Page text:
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## Econometric Forecasting with Linear Regression

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### Econometric Forecasting with Linear Regression

Thinking ChallengeThinking ChallengeThinking ChallengeThinking Challenge

A Brief Introduction

I. Fundamental Concepts

- Data (variables). Can be in three forms:
- Interval – There is a common scale to measure the variable, so that a value of two is actually twice a value of one. Examples: % of vote, degrees Fahrenheit, number killed, duration of regime, number of soldiers, GDP
- Ordinal – There is a rank-ordering to the variable, so 2 > 1, but the scale varies so that 2 is not exactly twice one. Examples: Yes/No variables, how close a bill is to passage (no houses, one house, both houses, signature), war outcomes (win, lose, or draw)
- Nominal – There are numbers, but they are completely arbitrary. Examples: country codes, leader names, strategy choices, apples and oranges.

B. Dependent Variable: What you are trying to predict

- Examples include % of the two-party Presidential vote, % seats held by Dems, war/non-war, political (in)stability, etc.
- Easiest to have a continuous (interval) DV, but techniques exist for all three types

C. Independent Variables: What variables predict the DV

- Can be either interval or ordinal. So…
- Transform nominal into ordinal. Example: Is this country the US? A nominal variable (USA) becomes an ordinal one (Yes or No).
- Again, examples in syllabus

D. Correlation

- Positive (or direct) correlation: the values of the IV and DV move up and down together (poverty and crime, CO2 and global temperature, drug addiction and prostitution, geographic proximity and conflict)

D. Correlation

- Positive (or direct) correlation: the values of the IV and DV move up and down together (poverty and crime, CO2 and global temperature, drug addiction and prostitution, geographic proximity and conflict)
- Negative (or inverse): The values of the IV and DV move in opposite directions (alcohol and coordination, democracy and interstate conflict, war and development)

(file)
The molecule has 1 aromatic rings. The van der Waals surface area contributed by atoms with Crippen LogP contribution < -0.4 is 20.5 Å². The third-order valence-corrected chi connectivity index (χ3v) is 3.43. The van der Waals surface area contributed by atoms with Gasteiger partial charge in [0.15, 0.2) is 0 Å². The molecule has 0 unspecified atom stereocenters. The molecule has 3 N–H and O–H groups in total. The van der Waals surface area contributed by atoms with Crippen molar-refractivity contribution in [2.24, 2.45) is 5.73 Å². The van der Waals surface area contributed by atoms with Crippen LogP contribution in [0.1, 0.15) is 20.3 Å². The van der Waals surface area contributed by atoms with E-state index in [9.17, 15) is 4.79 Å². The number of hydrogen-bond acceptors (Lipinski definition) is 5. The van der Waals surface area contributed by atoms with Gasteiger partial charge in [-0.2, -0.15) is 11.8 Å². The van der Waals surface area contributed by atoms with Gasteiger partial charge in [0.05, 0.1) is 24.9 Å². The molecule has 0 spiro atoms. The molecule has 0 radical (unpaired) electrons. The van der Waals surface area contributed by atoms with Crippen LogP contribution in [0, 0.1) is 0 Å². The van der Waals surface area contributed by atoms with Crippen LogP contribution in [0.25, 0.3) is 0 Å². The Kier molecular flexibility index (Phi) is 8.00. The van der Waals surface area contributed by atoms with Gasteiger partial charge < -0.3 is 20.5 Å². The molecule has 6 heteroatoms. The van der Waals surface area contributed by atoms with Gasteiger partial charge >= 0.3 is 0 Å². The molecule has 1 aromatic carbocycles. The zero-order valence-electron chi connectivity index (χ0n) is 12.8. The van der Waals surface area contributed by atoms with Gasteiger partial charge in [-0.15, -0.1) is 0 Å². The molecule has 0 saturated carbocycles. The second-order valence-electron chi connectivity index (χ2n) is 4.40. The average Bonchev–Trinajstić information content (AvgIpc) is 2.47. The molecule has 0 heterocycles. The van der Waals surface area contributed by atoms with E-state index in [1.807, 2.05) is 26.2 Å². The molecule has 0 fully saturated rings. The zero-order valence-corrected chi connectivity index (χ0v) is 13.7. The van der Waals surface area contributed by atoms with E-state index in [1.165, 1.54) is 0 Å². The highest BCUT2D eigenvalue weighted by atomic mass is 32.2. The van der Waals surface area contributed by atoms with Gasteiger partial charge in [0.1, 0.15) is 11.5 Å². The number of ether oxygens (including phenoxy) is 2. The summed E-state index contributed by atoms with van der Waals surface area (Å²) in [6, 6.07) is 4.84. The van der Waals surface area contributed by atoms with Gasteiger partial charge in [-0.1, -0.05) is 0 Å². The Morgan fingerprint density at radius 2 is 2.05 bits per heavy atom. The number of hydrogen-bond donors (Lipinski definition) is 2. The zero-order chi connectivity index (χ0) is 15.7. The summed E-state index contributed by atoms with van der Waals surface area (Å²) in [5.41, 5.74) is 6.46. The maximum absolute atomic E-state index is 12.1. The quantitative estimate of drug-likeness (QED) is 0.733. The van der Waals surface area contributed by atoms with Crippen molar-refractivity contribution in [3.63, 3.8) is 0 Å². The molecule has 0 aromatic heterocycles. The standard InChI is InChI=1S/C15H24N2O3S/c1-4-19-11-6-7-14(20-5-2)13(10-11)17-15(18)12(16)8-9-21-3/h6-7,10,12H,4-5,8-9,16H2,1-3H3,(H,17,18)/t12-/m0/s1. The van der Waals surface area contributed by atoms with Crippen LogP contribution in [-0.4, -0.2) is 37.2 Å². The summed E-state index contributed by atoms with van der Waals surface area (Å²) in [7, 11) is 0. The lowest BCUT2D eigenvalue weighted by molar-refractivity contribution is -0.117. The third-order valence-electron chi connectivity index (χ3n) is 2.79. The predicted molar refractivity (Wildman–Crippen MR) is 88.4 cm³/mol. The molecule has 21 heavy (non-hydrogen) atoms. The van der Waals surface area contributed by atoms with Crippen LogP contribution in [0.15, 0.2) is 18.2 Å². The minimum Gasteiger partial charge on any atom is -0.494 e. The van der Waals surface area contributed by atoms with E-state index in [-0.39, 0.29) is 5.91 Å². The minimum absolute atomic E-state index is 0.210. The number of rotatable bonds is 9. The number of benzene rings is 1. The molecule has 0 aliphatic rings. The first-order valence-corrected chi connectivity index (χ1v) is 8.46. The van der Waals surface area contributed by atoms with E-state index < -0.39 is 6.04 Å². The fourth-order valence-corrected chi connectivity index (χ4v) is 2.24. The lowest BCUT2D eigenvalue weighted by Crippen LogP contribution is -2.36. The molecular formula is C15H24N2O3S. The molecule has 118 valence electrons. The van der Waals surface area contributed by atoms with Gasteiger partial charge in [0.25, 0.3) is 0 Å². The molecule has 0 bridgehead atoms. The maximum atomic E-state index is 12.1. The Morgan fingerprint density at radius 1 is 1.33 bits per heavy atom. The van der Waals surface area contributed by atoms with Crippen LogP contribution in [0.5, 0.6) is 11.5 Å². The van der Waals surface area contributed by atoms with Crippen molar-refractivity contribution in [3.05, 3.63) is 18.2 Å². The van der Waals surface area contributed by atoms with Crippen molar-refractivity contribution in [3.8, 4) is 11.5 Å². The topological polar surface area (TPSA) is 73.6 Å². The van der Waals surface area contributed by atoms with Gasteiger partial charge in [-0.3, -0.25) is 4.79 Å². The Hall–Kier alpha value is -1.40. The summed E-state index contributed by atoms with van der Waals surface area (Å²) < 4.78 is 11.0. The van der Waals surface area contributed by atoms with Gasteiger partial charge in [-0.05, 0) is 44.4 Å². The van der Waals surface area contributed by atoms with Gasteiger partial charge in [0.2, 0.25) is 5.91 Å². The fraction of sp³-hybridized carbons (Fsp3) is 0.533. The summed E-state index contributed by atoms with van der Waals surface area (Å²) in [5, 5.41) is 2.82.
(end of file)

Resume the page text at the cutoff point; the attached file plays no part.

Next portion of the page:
D. Correlation

- Positive (or direct) correlation: the values of the IV and DV move up and down together (poverty and crime, CO2 and global temperature, drug addiction and prostitution, geographic proximity and conflict)
- Negative (or inverse): The values of the IV and DV move in opposite directions (alcohol and coordination, democracy and interstate conflict, war and development)
- Conditional: Direction depends on the value of some other variable

E. Example: Forecasting Political Stability with Five Variables

Dependent

Variable

Independent

Variables

Statistical Relationships

II. Modeling Relationships

- Simplest tool: the scatterplot or scatter diagram. Example from medicine:

Example

- A researcher believes that there is a linear relationship between BMI (Kg/m2) of pregnant mothers and the birth-weight (BW in Kg) of their newborn
- The following data set provide information on 15 pregnant mothers who were contacted for this study

Birth-weight (Kg)

20

2.7

30

2.9

50

3.4

45

3.0

10

2.2

30

3.1

40

3.3

25

2.3

50

3.5

20

2.5

10

1.5

55

3.8

60

3.7

50

3.1

35

2.8

Scatter Diagrams / Scatterplots

- Scatter diagram plots bivariateobservations (X, Y) BMI (the IV) is X and birthweight (the DV) is Y
- Y is the dependentvariable (Dependent goes Down the side)
- X is the independent variable (goes across the graph)

B. Interpreting Scatterplots

- People tend to mentally fit a line or curve to describe the shape of the scatterplot
- Examples:

C. What does the line mean?

- Intended to simplify relationship. The line is ultimately an estimate, usually known to be wrong (but close enough to be useful)
- Line is probabilistic, not deterministic – otherwise it would perfectly pass through every point on the scatterplot
- = key difference between predicting politics and predicting planetary orbits. Kepler’s equations are deterministic, but econometric models are probabilistic

Thinking Challenge

How would you draw a line through the points? How do you determine which line ‘fits best’?

Thinking Challenge